Should Consumers be Required to Receive Some WEA Messages?

In a meeting yesterday at the FCC concerning emergency alerting, several stakeholders stressed that the public should not be allowed to opt-out of all Wireless Emergency Alerts (WEA).

The meeting was billed as a roundtable discussion of lessons learned from January’s false missile alert in Hawaii. Lisa Fowlkes, Chief of the FCC’s Public Safety and Homeland Security Bureau, said information gleaned from the gathering would inform the agency’s open dockets on improving WEA and the Emergency Alert System (EAS).

“We consider WEA to be a bell ringer technology,” said Holly Crawford of the San Diego County, California Office of Emergency Services. She agreed with Nick Crossley of the Hamilton County, Ohio Emergency Management and Homeland Security Agency, that consumers should not be able to opt-out of all WEA messages. “If people can opt-out, lives will be at risk,” said Crawford.

Crossley said to the FCC representatives in the room, that many things can affect the reliability of a cell signal, like fire, lighting strikes or flooding; “I want to hold you to your pledge to get carriers to hold fast to your requirements that WEA enhancements will be made.” One improvement due by May 2019, is expanding the number of characters in a WEA message from 90 to 360, with geo-targeting to follow that November.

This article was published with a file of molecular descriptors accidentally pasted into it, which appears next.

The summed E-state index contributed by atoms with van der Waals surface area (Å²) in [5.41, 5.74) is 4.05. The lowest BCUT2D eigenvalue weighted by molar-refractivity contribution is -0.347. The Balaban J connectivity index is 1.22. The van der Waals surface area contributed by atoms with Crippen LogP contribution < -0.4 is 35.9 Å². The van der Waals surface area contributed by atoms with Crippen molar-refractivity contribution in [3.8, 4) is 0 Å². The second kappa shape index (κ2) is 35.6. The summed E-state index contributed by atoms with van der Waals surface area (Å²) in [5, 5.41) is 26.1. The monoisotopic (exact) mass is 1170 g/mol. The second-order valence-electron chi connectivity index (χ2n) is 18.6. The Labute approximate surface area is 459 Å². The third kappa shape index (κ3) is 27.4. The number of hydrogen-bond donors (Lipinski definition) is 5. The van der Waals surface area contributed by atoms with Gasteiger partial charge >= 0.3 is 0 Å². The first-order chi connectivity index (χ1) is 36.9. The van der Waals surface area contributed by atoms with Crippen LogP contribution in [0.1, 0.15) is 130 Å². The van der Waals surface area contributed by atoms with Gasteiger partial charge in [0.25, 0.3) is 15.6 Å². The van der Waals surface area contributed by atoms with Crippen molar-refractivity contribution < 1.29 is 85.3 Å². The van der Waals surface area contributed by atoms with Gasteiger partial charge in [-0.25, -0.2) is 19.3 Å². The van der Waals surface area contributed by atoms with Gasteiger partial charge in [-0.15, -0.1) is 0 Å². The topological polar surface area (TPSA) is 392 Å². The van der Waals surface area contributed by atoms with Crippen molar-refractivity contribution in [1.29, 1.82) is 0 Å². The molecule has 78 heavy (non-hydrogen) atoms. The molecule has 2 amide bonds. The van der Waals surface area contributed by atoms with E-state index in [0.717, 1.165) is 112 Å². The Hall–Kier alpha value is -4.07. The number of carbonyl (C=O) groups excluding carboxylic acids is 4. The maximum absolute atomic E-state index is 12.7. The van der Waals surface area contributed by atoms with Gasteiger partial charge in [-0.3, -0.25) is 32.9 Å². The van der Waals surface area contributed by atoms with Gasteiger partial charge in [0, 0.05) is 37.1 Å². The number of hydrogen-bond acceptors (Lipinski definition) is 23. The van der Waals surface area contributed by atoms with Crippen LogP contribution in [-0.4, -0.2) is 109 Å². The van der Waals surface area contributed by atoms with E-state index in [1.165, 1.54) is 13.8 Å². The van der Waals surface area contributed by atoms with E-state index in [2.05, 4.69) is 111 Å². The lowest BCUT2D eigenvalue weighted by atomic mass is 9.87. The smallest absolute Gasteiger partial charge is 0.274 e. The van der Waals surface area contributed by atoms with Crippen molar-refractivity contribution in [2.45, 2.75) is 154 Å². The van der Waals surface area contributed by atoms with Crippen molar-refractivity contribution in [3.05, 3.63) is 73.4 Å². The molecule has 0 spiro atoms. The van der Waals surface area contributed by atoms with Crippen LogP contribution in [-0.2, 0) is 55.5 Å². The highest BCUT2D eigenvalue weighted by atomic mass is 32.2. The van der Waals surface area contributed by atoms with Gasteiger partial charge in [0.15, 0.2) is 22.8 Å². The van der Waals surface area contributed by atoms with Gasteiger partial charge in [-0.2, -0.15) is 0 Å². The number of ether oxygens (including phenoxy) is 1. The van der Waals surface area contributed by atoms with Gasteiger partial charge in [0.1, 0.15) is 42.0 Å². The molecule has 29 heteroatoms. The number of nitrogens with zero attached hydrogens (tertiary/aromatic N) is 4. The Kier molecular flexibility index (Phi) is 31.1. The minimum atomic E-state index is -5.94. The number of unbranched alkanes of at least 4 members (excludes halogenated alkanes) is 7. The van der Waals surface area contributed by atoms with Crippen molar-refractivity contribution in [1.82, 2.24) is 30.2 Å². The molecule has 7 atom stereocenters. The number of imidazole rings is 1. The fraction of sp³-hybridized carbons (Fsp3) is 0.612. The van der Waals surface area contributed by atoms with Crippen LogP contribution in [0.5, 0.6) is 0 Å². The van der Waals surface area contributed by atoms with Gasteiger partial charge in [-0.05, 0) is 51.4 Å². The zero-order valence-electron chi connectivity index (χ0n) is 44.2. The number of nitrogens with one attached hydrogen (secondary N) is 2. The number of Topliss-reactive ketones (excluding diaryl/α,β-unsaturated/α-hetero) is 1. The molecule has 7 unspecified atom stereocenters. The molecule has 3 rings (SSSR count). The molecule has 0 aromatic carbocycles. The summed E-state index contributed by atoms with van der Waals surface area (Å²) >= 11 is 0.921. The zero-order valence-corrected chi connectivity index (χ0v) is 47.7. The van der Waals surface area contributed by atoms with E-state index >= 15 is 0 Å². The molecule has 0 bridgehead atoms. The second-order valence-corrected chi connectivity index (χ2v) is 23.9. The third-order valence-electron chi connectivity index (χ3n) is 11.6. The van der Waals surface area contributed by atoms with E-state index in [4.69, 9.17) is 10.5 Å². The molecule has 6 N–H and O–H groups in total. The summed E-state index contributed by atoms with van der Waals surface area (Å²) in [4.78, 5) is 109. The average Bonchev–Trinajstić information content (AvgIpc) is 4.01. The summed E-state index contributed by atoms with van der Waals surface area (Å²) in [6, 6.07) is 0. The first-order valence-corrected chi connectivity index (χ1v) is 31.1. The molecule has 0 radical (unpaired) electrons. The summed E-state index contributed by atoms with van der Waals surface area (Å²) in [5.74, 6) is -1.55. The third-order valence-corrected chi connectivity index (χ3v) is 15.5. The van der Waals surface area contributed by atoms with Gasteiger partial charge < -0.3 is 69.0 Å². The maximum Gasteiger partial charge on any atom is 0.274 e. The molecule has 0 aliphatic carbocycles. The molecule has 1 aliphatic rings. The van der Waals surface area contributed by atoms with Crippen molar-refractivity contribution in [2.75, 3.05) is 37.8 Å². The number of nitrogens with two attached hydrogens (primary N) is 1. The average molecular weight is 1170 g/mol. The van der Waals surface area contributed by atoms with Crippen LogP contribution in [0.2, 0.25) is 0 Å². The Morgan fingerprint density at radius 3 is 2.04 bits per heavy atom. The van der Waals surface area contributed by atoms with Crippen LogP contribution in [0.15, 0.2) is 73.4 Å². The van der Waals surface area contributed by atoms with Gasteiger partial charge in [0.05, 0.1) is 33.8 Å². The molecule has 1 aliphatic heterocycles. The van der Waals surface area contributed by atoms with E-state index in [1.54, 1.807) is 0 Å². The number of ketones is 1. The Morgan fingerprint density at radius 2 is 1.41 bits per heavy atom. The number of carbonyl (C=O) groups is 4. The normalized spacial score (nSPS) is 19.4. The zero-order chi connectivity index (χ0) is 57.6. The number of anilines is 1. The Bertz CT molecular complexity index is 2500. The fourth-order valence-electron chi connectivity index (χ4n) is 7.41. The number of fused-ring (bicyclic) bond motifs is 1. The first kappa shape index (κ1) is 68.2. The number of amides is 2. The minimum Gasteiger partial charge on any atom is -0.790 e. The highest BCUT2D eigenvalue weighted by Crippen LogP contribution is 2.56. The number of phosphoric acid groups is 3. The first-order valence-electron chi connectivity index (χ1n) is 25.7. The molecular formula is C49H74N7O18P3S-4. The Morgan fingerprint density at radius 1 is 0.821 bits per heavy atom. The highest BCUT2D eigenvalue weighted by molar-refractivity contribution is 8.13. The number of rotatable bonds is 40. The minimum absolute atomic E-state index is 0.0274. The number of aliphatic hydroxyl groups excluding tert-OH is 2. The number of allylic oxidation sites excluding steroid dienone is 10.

During January’s false missile alert in Hawaii, not all cell phone customers received the WEAs. Ryan Hirae, Hawaii Emergency Management Agency, said out of a household of five people, maybe two don’t receive the alert on their device. His organization hopes to work with the carriers, the FCC and FEMA to improve “the success rate.”

In a later panel, John Davis of Sprint said typically, he gets a strong RF signal within seven seconds, however “WEA is not guaranteed delivery,” but rather “It’s a best effort.” To ensure delivery of one WEA message to a customer’s handset, there can be a total of eight text-like messages or “hops” sent between the cell tower and that handset, Davis said, noting the trade-off between speed and delivery. A WEA message can be delivered to the customer base within one minute, for example, he said. He referenced a setting on a tower that’s called an “echo,” in which the alert goes out and the cell tower resends it a few times. “All carriers have that re-broadcast time set differently,” doing what’s best for their network, said Davis.

Robert Morse of Verizon said when a consumer doesn’t receive the WEA, often it’s because that individual has chosen to opt-out or because they’re in a “challenged RF area.” He called WEA “one tool in a bigger toolbox.”

By Leslie Stimson, Inside Towers Washington Bureau Chief

May 16, 2018

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